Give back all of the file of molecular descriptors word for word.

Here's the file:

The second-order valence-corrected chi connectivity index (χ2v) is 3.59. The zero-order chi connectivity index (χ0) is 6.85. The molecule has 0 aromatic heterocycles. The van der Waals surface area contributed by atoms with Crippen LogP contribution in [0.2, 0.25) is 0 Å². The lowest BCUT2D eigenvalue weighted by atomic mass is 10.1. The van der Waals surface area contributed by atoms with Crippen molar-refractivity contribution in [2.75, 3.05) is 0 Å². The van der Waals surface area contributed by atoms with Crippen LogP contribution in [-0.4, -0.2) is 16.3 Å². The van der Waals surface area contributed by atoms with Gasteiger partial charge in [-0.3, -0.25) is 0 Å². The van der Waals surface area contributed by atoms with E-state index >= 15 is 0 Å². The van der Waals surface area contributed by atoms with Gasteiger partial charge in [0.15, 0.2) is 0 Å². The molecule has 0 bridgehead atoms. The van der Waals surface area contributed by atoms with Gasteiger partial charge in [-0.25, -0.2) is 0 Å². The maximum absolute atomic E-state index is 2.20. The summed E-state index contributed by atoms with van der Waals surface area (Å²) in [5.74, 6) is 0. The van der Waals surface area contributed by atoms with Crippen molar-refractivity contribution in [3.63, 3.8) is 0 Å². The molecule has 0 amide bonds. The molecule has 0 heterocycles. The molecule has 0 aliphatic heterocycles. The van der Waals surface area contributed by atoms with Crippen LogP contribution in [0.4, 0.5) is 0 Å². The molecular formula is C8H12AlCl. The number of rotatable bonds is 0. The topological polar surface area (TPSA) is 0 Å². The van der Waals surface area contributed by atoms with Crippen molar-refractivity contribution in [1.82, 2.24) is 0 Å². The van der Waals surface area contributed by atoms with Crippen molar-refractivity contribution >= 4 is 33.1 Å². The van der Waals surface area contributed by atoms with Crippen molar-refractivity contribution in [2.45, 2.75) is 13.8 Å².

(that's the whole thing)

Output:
The second-order valence-corrected chi connectivity index (χ2v) is 3.59. The zero-order chi connectivity index (χ0) is 6.85. The molecule has 0 aromatic heterocycles. The van der Waals surface area contributed by atoms with Crippen LogP contribution in [0.2, 0.25) is 0 Å². The lowest BCUT2D eigenvalue weighted by atomic mass is 10.1. The van der Waals surface area contributed by atoms with Crippen molar-refractivity contribution in [2.75, 3.05) is 0 Å². The van der Waals surface area contributed by atoms with Crippen LogP contribution in [-0.4, -0.2) is 16.3 Å². The van der Waals surface area contributed by atoms with Gasteiger partial charge in [-0.3, -0.25) is 0 Å². The van der Waals surface area contributed by atoms with E-state index >= 15 is 0 Å². The van der Waals surface area contributed by atoms with Gasteiger partial charge in [0.15, 0.2) is 0 Å². The molecule has 0 bridgehead atoms. The van der Waals surface area contributed by atoms with Gasteiger partial charge in [-0.25, -0.2) is 0 Å². The maximum absolute atomic E-state index is 2.20. The summed E-state index contributed by atoms with van der Waals surface area (Å²) in [5.74, 6) is 0. The van der Waals surface area contributed by atoms with Crippen molar-refractivity contribution in [3.63, 3.8) is 0 Å². The molecule has 0 amide bonds. The molecule has 0 heterocycles. The molecule has 0 aliphatic heterocycles. The van der Waals surface area contributed by atoms with Crippen LogP contribution in [0.4, 0.5) is 0 Å². The molecular formula is C8H12AlCl. The number of rotatable bonds is 0. The topological polar surface area (TPSA) is 0 Å². The van der Waals surface area contributed by atoms with Crippen molar-refractivity contribution in [1.82, 2.24) is 0 Å². The van der Waals surface area contributed by atoms with Crippen molar-refractivity contribution >= 4 is 33.1 Å². The van der Waals surface area contributed by atoms with Crippen molar-refractivity contribution in [2.45, 2.75) is 13.8 Å².